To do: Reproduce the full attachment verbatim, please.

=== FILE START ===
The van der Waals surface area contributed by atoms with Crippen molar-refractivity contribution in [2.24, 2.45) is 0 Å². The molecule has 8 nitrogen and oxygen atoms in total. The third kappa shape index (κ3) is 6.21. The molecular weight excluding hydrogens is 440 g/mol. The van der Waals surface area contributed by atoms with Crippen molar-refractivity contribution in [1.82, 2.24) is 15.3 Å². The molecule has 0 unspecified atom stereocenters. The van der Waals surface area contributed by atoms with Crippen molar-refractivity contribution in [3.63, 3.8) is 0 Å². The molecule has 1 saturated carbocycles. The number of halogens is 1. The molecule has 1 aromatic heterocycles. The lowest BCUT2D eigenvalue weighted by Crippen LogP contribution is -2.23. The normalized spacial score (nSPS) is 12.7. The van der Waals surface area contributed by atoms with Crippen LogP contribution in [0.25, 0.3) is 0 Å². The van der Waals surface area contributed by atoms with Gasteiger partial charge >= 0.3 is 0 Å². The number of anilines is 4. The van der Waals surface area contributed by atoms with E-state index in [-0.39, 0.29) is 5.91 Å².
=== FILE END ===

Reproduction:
The van der Waals surface area contributed by atoms with Crippen molar-refractivity contribution in [2.24, 2.45) is 0 Å². The molecule has 8 nitrogen and oxygen atoms in total. The third kappa shape index (κ3) is 6.21. The molecular weight excluding hydrogens is 440 g/mol. The van der Waals surface area contributed by atoms with Crippen molar-refractivity contribution in [1.82, 2.24) is 15.3 Å². The molecule has 0 unspecified atom stereocenters. The van der Waals surface area contributed by atoms with Crippen molar-refractivity contribution in [3.63, 3.8) is 0 Å². The molecule has 1 saturated carbocycles. The number of halogens is 1. The molecule has 1 aromatic heterocycles. The lowest BCUT2D eigenvalue weighted by Crippen LogP contribution is -2.23. The normalized spacial score (nSPS) is 12.7. The van der Waals surface area contributed by atoms with Crippen LogP contribution in [0.25, 0.3) is 0 Å². The van der Waals surface area contributed by atoms with Gasteiger partial charge >= 0.3 is 0 Å². The number of anilines is 4. The van der Waals surface area contributed by atoms with E-state index in [-0.39, 0.29) is 5.91 Å².